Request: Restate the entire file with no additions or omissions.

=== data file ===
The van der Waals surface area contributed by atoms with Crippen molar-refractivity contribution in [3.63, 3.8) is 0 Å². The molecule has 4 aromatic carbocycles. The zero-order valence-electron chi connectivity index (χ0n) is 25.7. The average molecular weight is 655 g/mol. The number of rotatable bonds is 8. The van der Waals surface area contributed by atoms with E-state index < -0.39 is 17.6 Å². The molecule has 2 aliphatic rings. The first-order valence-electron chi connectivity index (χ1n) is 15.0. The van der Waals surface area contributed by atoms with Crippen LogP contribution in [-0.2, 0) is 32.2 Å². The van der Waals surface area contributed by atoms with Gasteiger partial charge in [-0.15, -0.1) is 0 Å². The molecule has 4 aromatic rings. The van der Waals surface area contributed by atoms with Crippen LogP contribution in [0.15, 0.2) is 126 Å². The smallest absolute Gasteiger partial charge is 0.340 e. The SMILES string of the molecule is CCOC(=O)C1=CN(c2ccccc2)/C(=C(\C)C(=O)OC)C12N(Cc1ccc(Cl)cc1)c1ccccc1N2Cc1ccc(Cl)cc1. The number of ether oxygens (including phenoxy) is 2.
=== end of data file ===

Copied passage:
The van der Waals surface area contributed by atoms with Crippen molar-refractivity contribution in [3.63, 3.8) is 0 Å². The molecule has 4 aromatic carbocycles. The zero-order valence-electron chi connectivity index (χ0n) is 25.7. The average molecular weight is 655 g/mol. The number of rotatable bonds is 8. The van der Waals surface area contributed by atoms with E-state index < -0.39 is 17.6 Å². The molecule has 2 aliphatic rings. The first-order valence-electron chi connectivity index (χ1n) is 15.0. The van der Waals surface area contributed by atoms with Crippen LogP contribution in [-0.2, 0) is 32.2 Å². The van der Waals surface area contributed by atoms with Gasteiger partial charge in [-0.15, -0.1) is 0 Å². The molecule has 4 aromatic rings. The van der Waals surface area contributed by atoms with Crippen LogP contribution in [0.15, 0.2) is 126 Å². The smallest absolute Gasteiger partial charge is 0.340 e. The SMILES string of the molecule is CCOC(=O)C1=CN(c2ccccc2)/C(=C(\C)C(=O)OC)C12N(Cc1ccc(Cl)cc1)c1ccccc1N2Cc1ccc(Cl)cc1. The number of ether oxygens (including phenoxy) is 2.